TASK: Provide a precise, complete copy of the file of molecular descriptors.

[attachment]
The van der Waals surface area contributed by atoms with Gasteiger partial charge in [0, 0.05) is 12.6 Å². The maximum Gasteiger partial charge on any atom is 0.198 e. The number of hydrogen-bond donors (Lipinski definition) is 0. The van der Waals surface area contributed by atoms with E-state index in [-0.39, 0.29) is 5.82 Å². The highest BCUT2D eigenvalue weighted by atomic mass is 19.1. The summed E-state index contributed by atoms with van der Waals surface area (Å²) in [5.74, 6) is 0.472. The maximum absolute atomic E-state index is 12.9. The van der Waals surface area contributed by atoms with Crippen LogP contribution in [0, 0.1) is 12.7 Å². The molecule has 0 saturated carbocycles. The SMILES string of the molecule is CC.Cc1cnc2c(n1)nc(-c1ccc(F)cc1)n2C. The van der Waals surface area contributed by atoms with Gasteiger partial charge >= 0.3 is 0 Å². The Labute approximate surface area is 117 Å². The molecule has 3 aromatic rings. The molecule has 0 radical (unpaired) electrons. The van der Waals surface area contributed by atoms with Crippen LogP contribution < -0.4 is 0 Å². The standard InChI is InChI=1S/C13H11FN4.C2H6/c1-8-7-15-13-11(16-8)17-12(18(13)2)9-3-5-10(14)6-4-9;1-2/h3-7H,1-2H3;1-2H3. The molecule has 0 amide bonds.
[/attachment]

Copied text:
The van der Waals surface area contributed by atoms with Gasteiger partial charge in [0, 0.05) is 12.6 Å². The maximum Gasteiger partial charge on any atom is 0.198 e. The number of hydrogen-bond donors (Lipinski definition) is 0. The van der Waals surface area contributed by atoms with E-state index in [-0.39, 0.29) is 5.82 Å². The highest BCUT2D eigenvalue weighted by atomic mass is 19.1. The summed E-state index contributed by atoms with van der Waals surface area (Å²) in [5.74, 6) is 0.472. The maximum absolute atomic E-state index is 12.9. The van der Waals surface area contributed by atoms with Crippen LogP contribution in [0, 0.1) is 12.7 Å². The molecule has 0 saturated carbocycles. The SMILES string of the molecule is CC.Cc1cnc2c(n1)nc(-c1ccc(F)cc1)n2C. The van der Waals surface area contributed by atoms with Gasteiger partial charge >= 0.3 is 0 Å². The Labute approximate surface area is 117 Å². The molecule has 3 aromatic rings. The molecule has 0 radical (unpaired) electrons. The van der Waals surface area contributed by atoms with Crippen LogP contribution < -0.4 is 0 Å². The standard InChI is InChI=1S/C13H11FN4.C2H6/c1-8-7-15-13-11(16-8)17-12(18(13)2)9-3-5-10(14)6-4-9;1-2/h3-7H,1-2H3;1-2H3. The molecule has 0 amide bonds.